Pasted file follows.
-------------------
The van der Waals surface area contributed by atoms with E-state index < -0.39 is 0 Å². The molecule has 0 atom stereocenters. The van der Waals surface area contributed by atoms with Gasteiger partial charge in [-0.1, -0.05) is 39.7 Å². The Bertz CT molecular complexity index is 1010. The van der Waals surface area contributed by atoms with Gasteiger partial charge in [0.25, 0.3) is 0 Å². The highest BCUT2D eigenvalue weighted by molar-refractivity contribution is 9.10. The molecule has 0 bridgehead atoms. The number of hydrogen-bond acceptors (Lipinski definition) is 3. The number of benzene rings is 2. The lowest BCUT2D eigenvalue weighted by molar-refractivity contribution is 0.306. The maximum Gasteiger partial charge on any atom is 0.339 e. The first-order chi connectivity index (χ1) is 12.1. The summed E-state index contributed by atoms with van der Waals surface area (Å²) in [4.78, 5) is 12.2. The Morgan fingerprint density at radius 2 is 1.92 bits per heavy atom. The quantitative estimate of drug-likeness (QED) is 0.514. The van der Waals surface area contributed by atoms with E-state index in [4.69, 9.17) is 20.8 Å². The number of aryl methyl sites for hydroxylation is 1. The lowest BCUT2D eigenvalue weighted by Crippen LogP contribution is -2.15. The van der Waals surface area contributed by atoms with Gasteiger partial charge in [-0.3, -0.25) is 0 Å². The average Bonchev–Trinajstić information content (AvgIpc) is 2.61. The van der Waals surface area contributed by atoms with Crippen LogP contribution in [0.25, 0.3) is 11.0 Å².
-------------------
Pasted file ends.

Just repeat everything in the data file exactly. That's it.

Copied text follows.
The van der Waals surface area contributed by atoms with E-state index < -0.39 is 0 Å². The molecule has 0 atom stereocenters. The van der Waals surface area contributed by atoms with Gasteiger partial charge in [-0.1, -0.05) is 39.7 Å². The Bertz CT molecular complexity index is 1010. The van der Waals surface area contributed by atoms with Gasteiger partial charge in [0.25, 0.3) is 0 Å². The highest BCUT2D eigenvalue weighted by molar-refractivity contribution is 9.10. The molecule has 0 bridgehead atoms. The number of hydrogen-bond acceptors (Lipinski definition) is 3. The number of benzene rings is 2. The lowest BCUT2D eigenvalue weighted by molar-refractivity contribution is 0.306. The maximum Gasteiger partial charge on any atom is 0.339 e. The first-order chi connectivity index (χ1) is 12.1. The summed E-state index contributed by atoms with van der Waals surface area (Å²) in [4.78, 5) is 12.2. The Morgan fingerprint density at radius 2 is 1.92 bits per heavy atom. The quantitative estimate of drug-likeness (QED) is 0.514. The van der Waals surface area contributed by atoms with E-state index in [4.69, 9.17) is 20.8 Å². The number of aryl methyl sites for hydroxylation is 1. The lowest BCUT2D eigenvalue weighted by Crippen LogP contribution is -2.15. The van der Waals surface area contributed by atoms with Gasteiger partial charge in [-0.3, -0.25) is 0 Å². The average Bonchev–Trinajstić information content (AvgIpc) is 2.61. The van der Waals surface area contributed by atoms with Crippen LogP contribution in [0.25, 0.3) is 11.0 Å².